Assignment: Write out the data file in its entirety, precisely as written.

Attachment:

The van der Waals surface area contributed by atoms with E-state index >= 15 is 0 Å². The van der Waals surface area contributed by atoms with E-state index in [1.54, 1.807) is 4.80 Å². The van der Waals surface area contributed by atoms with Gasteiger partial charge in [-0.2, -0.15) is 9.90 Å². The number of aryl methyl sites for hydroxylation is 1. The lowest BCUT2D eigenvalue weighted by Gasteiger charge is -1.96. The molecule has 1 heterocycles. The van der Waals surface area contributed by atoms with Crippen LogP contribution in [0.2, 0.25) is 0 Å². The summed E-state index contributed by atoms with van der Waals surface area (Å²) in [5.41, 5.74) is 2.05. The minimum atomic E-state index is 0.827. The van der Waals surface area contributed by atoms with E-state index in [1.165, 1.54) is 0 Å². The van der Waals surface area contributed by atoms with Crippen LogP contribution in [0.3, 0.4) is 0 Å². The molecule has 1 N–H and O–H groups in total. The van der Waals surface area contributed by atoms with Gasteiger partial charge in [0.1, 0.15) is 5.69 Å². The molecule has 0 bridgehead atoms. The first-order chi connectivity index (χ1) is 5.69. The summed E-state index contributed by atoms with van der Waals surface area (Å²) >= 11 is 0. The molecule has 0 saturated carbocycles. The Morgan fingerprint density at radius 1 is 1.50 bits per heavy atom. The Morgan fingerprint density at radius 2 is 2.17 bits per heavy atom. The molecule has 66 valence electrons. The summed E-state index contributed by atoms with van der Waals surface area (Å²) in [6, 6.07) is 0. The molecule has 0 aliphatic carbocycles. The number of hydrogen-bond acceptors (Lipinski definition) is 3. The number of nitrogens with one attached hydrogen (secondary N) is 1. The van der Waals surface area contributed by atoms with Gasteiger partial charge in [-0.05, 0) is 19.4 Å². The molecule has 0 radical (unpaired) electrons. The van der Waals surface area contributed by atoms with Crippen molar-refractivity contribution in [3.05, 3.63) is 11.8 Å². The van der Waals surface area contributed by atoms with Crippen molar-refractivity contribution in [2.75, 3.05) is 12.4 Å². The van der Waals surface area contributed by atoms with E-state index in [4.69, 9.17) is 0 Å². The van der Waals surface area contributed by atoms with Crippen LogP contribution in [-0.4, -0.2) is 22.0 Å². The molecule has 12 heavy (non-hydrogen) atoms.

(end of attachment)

The van der Waals surface area contributed by atoms with E-state index >= 15 is 0 Å². The van der Waals surface area contributed by atoms with E-state index in [1.54, 1.807) is 4.80 Å². The van der Waals surface area contributed by atoms with Gasteiger partial charge in [-0.2, -0.15) is 9.90 Å². The number of aryl methyl sites for hydroxylation is 1. The lowest BCUT2D eigenvalue weighted by Gasteiger charge is -1.96. The molecule has 1 heterocycles. The van der Waals surface area contributed by atoms with Crippen LogP contribution in [0.2, 0.25) is 0 Å². The summed E-state index contributed by atoms with van der Waals surface area (Å²) in [5.41, 5.74) is 2.05. The minimum atomic E-state index is 0.827. The van der Waals surface area contributed by atoms with E-state index in [1.165, 1.54) is 0 Å². The van der Waals surface area contributed by atoms with Crippen LogP contribution in [0.3, 0.4) is 0 Å². The molecule has 1 N–H and O–H groups in total. The van der Waals surface area contributed by atoms with Gasteiger partial charge in [0.1, 0.15) is 5.69 Å². The molecule has 0 bridgehead atoms. The first-order chi connectivity index (χ1) is 5.69. The summed E-state index contributed by atoms with van der Waals surface area (Å²) >= 11 is 0. The molecule has 0 saturated carbocycles. The Morgan fingerprint density at radius 1 is 1.50 bits per heavy atom. The Morgan fingerprint density at radius 2 is 2.17 bits per heavy atom. The molecule has 66 valence electrons. The summed E-state index contributed by atoms with van der Waals surface area (Å²) in [6, 6.07) is 0. The molecule has 0 aliphatic carbocycles. The number of hydrogen-bond acceptors (Lipinski definition) is 3. The number of nitrogens with one attached hydrogen (secondary N) is 1. The van der Waals surface area contributed by atoms with Gasteiger partial charge in [-0.05, 0) is 19.4 Å². The molecule has 0 radical (unpaired) electrons. The van der Waals surface area contributed by atoms with Crippen molar-refractivity contribution in [3.05, 3.63) is 11.8 Å². The van der Waals surface area contributed by atoms with Crippen molar-refractivity contribution in [2.75, 3.05) is 12.4 Å². The van der Waals surface area contributed by atoms with E-state index in [4.69, 9.17) is 0 Å². The van der Waals surface area contributed by atoms with Crippen LogP contribution in [-0.4, -0.2) is 22.0 Å². The molecule has 12 heavy (non-hydrogen) atoms.